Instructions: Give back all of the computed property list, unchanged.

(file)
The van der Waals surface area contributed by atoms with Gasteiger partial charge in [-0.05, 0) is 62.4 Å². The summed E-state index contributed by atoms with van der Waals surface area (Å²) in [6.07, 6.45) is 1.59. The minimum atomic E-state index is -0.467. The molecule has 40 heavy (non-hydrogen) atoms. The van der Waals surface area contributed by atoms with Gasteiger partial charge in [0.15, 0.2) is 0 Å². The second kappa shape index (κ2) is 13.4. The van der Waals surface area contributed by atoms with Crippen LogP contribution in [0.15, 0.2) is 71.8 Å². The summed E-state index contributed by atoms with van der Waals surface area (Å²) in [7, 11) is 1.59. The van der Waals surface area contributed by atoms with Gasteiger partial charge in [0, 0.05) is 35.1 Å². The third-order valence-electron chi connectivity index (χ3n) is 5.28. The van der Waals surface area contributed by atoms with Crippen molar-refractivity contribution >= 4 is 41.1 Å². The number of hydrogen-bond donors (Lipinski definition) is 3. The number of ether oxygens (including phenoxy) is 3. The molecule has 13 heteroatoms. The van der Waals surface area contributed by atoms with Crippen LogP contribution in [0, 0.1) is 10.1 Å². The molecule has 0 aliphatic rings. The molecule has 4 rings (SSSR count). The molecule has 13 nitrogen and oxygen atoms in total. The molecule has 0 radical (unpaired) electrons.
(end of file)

The van der Waals surface area contributed by atoms with Gasteiger partial charge in [-0.05, 0) is 62.4 Å². The summed E-state index contributed by atoms with van der Waals surface area (Å²) in [6.07, 6.45) is 1.59. The minimum atomic E-state index is -0.467. The molecule has 40 heavy (non-hydrogen) atoms. The van der Waals surface area contributed by atoms with Gasteiger partial charge in [0.15, 0.2) is 0 Å². The second kappa shape index (κ2) is 13.4. The van der Waals surface area contributed by atoms with Crippen LogP contribution in [0.15, 0.2) is 71.8 Å². The summed E-state index contributed by atoms with van der Waals surface area (Å²) in [7, 11) is 1.59. The van der Waals surface area contributed by atoms with Gasteiger partial charge in [0, 0.05) is 35.1 Å². The third-order valence-electron chi connectivity index (χ3n) is 5.28. The van der Waals surface area contributed by atoms with Crippen molar-refractivity contribution >= 4 is 41.1 Å². The number of hydrogen-bond donors (Lipinski definition) is 3. The number of ether oxygens (including phenoxy) is 3. The molecule has 13 heteroatoms. The van der Waals surface area contributed by atoms with Crippen LogP contribution in [0, 0.1) is 10.1 Å². The molecule has 0 aliphatic rings. The molecule has 4 rings (SSSR count). The molecule has 13 nitrogen and oxygen atoms in total. The molecule has 0 radical (unpaired) electrons.